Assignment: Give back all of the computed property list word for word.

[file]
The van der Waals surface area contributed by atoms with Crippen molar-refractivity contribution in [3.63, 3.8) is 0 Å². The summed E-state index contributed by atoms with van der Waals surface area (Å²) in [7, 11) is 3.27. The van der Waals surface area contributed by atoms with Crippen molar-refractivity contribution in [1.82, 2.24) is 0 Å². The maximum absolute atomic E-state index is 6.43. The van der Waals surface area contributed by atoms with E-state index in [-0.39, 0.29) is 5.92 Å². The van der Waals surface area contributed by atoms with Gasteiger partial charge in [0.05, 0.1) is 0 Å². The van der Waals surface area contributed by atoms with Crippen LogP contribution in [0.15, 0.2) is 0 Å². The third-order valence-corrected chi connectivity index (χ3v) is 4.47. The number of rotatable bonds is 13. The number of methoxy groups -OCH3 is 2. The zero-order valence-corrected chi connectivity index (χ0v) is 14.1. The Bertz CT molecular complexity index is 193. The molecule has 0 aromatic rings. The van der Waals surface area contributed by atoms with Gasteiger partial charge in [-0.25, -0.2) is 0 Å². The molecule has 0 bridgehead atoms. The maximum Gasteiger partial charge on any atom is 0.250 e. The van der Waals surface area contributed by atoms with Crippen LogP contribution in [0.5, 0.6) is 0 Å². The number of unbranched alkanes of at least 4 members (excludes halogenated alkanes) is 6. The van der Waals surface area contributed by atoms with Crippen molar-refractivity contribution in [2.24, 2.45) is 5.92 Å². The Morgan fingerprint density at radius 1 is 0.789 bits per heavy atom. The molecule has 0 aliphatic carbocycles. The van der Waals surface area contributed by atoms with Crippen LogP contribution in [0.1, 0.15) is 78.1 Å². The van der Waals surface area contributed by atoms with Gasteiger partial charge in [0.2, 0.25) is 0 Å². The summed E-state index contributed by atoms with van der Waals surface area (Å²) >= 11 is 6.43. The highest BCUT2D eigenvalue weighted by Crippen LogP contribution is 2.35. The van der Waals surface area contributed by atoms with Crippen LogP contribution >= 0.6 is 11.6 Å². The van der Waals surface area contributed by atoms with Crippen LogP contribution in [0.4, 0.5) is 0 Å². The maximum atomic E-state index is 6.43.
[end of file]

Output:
The van der Waals surface area contributed by atoms with Crippen molar-refractivity contribution in [3.63, 3.8) is 0 Å². The summed E-state index contributed by atoms with van der Waals surface area (Å²) in [7, 11) is 3.27. The van der Waals surface area contributed by atoms with Crippen molar-refractivity contribution in [1.82, 2.24) is 0 Å². The maximum absolute atomic E-state index is 6.43. The van der Waals surface area contributed by atoms with E-state index in [-0.39, 0.29) is 5.92 Å². The van der Waals surface area contributed by atoms with Gasteiger partial charge in [0.05, 0.1) is 0 Å². The van der Waals surface area contributed by atoms with Crippen LogP contribution in [0.15, 0.2) is 0 Å². The third-order valence-corrected chi connectivity index (χ3v) is 4.47. The number of rotatable bonds is 13. The number of methoxy groups -OCH3 is 2. The zero-order valence-corrected chi connectivity index (χ0v) is 14.1. The Bertz CT molecular complexity index is 193. The molecule has 0 aromatic rings. The van der Waals surface area contributed by atoms with Gasteiger partial charge in [-0.25, -0.2) is 0 Å². The molecule has 0 bridgehead atoms. The maximum Gasteiger partial charge on any atom is 0.250 e. The van der Waals surface area contributed by atoms with Crippen LogP contribution in [0.5, 0.6) is 0 Å². The number of unbranched alkanes of at least 4 members (excludes halogenated alkanes) is 6. The van der Waals surface area contributed by atoms with Crippen molar-refractivity contribution in [2.24, 2.45) is 5.92 Å². The Morgan fingerprint density at radius 1 is 0.789 bits per heavy atom. The molecule has 0 aliphatic carbocycles. The van der Waals surface area contributed by atoms with Crippen LogP contribution in [0.1, 0.15) is 78.1 Å². The van der Waals surface area contributed by atoms with Gasteiger partial charge in [0.2, 0.25) is 0 Å². The summed E-state index contributed by atoms with van der Waals surface area (Å²) >= 11 is 6.43. The highest BCUT2D eigenvalue weighted by Crippen LogP contribution is 2.35. The van der Waals surface area contributed by atoms with Crippen LogP contribution >= 0.6 is 11.6 Å². The van der Waals surface area contributed by atoms with Crippen LogP contribution in [0.4, 0.5) is 0 Å². The maximum atomic E-state index is 6.43.